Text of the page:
Scaling Robot Supervision to Hundreds of Hours with RoboTurk

Robotic Manipulation Dataset through Human Reasoning and Dexterity

We demonstrate applying the RoboTurk platform to real robots and show the possibility of scaling to hundreds of hours of data using few real robots. Previous works with large scale robotic manipulation datasets have had a low signal-to-noise ratio as they have been collected through self-supervised methods. We collect the largest dataset for robotic manipulation through remote teloperation. Over the course of 1 week using 54 operators, we collected 111 hours of robotic manipulation data on 3 challenging manipulation tasks that require dexterous control and human planning.

The RoboTurk Real Robot Dataset: By the Numbers





Hours of Demonstrations

Week To Collect

Unique Users

Total Demonstrations

Using the RoboTurk platform, we were able to collect the largest dataset for robotic manipulation via teleoperation to date using only 3 Sawyer robot arms. When compared to previous works, we collect between 8x-100x the amount of robot hours with episodes lasting 3x-40x longer which shows the diversity of demonstrations as well as task difficulty.

Comparison To Similar Robot Datasets Collected Using Human Supervision




Avg Task Length (sec)

Number of Demos

Total Time (hours)







Pick, Grasp, Align




Human Demos

Pick, Place, Push





Pick, Place, Push, Pour





iPhone AR

Long Horizon Object Manip




* indicates extrapolated values from the information reported by the dataset

Dataset Diversity

The tasks that were chosen are difficult and lend themselves to producing a highly diverse dataset that admits many different approaches to solving the task. Below are random samples from the dataset for each task.

Extensions to the RoboTurk platform

The RoboTurk system required extensions to be able to work successfully and scalably on real robots. The system is set up in much the same way as it was in simulation with a few extensions to ensure safety and reliability. We summarize the extensions below.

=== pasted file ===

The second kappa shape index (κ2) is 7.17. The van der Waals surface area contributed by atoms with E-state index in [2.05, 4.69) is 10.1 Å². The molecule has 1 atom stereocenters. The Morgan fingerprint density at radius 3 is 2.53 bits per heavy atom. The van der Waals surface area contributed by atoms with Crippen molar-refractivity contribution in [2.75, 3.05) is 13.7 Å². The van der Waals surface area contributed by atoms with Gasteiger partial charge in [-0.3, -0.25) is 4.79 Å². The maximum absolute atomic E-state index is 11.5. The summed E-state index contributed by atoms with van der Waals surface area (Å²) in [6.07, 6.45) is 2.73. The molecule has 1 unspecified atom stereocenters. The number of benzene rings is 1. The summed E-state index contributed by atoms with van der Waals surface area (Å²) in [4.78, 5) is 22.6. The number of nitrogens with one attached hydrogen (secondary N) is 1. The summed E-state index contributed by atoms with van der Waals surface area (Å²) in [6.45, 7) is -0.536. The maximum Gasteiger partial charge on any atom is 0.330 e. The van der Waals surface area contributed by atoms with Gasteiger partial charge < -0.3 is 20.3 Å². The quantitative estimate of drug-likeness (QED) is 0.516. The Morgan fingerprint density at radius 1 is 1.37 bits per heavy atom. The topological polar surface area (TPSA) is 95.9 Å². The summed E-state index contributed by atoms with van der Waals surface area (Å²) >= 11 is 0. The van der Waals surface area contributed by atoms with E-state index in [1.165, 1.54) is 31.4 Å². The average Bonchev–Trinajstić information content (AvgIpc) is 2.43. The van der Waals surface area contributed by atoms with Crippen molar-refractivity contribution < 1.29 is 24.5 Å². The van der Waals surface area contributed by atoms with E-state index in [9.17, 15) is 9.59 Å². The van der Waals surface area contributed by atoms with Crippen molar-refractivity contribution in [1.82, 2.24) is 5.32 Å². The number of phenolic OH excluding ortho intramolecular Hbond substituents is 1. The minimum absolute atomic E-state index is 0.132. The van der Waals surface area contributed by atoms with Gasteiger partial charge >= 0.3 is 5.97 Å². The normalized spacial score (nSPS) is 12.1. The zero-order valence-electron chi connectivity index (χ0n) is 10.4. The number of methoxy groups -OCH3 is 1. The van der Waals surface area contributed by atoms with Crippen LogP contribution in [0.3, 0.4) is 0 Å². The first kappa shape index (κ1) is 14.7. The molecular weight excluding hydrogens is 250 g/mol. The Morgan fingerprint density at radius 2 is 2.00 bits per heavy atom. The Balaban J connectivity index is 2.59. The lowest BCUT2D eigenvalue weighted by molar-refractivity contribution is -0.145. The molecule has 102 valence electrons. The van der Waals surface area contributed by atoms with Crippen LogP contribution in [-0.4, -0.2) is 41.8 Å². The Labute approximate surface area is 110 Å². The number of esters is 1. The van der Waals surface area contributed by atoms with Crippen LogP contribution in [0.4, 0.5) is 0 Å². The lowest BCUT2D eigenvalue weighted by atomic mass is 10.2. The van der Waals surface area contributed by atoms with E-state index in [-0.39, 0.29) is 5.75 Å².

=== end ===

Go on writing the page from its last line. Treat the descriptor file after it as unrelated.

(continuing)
1. Ensure the safety of the robots and human supervisors by limiting the speed of user movements and placing limits on the motions of the robots/
  2. Enforcing a queue structure to ensure only one user can use each robot during a given time frame.
  3. A method of collecting and storing a large amount of data in real time.
  4. Account for the additional latency inherent in controlling real systems.

Task Design for the RoboTurk Real Robot Dataset

We use the RoboTurk platform to collect a large dataset on three difficult manipulation tasks that involve planning, vision, and dexterity. All three of these tasks require high-level reasoning (the "what") on the part of the demonstrator and low-level dexterity (the "how") making human demonstrations necessary.

The "laundry layout" task

In the "laundry layout" task, users are to use the robot to efficiently flatten the cloth or other fabric object. This task requires reasoning to identify how best to flatten the object as well as dexterous manipulation behaviors like pushing, pulling, and pick-and-place.

The "tower creation" task

In the "tower creation" task, users are to use the robot to stack common kitchen items into the tallest tower that is possible. This task requires reasoning to construct a tower that is both tall and stable as well as dexterous manipulation behaviors like stacking.

The "object search" task